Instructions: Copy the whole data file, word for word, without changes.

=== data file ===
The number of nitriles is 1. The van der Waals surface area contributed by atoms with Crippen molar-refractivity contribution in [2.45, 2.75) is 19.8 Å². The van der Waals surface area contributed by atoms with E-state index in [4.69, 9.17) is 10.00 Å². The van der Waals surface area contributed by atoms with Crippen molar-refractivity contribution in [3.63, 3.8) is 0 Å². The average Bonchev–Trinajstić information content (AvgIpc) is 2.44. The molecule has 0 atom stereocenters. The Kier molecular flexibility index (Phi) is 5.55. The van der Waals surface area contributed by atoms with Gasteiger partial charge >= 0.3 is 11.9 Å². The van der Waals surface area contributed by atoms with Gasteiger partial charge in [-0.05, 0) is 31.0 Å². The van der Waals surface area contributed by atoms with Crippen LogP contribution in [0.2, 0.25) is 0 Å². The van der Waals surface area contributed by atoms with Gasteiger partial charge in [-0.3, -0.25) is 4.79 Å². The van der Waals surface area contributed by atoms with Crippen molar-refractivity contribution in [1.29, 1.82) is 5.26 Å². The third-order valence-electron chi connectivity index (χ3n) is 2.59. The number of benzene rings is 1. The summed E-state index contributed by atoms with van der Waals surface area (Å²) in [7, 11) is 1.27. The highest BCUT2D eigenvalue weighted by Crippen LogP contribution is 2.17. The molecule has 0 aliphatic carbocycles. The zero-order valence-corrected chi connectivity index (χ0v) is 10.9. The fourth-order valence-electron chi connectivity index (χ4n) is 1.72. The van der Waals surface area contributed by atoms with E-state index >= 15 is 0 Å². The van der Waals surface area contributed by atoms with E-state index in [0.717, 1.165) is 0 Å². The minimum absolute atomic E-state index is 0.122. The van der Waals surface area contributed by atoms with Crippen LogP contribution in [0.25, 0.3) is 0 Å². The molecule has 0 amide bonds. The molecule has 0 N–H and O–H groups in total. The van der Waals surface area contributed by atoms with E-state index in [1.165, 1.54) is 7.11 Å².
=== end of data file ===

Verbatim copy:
The number of nitriles is 1. The van der Waals surface area contributed by atoms with Crippen molar-refractivity contribution in [2.45, 2.75) is 19.8 Å². The van der Waals surface area contributed by atoms with E-state index in [4.69, 9.17) is 10.00 Å². The van der Waals surface area contributed by atoms with Crippen molar-refractivity contribution in [3.63, 3.8) is 0 Å². The average Bonchev–Trinajstić information content (AvgIpc) is 2.44. The molecule has 0 atom stereocenters. The Kier molecular flexibility index (Phi) is 5.55. The van der Waals surface area contributed by atoms with Gasteiger partial charge >= 0.3 is 11.9 Å². The van der Waals surface area contributed by atoms with Gasteiger partial charge in [-0.05, 0) is 31.0 Å². The van der Waals surface area contributed by atoms with Crippen LogP contribution in [0.2, 0.25) is 0 Å². The van der Waals surface area contributed by atoms with Gasteiger partial charge in [-0.3, -0.25) is 4.79 Å². The van der Waals surface area contributed by atoms with Crippen molar-refractivity contribution in [1.29, 1.82) is 5.26 Å². The third-order valence-electron chi connectivity index (χ3n) is 2.59. The number of benzene rings is 1. The summed E-state index contributed by atoms with van der Waals surface area (Å²) in [7, 11) is 1.27. The highest BCUT2D eigenvalue weighted by Crippen LogP contribution is 2.17. The molecule has 0 aliphatic carbocycles. The zero-order valence-corrected chi connectivity index (χ0v) is 10.9. The fourth-order valence-electron chi connectivity index (χ4n) is 1.72. The van der Waals surface area contributed by atoms with E-state index >= 15 is 0 Å². The van der Waals surface area contributed by atoms with E-state index in [0.717, 1.165) is 0 Å². The minimum absolute atomic E-state index is 0.122. The van der Waals surface area contributed by atoms with Crippen LogP contribution in [0.25, 0.3) is 0 Å². The molecule has 0 amide bonds. The molecule has 0 N–H and O–H groups in total. The van der Waals surface area contributed by atoms with E-state index in [1.165, 1.54) is 7.11 Å².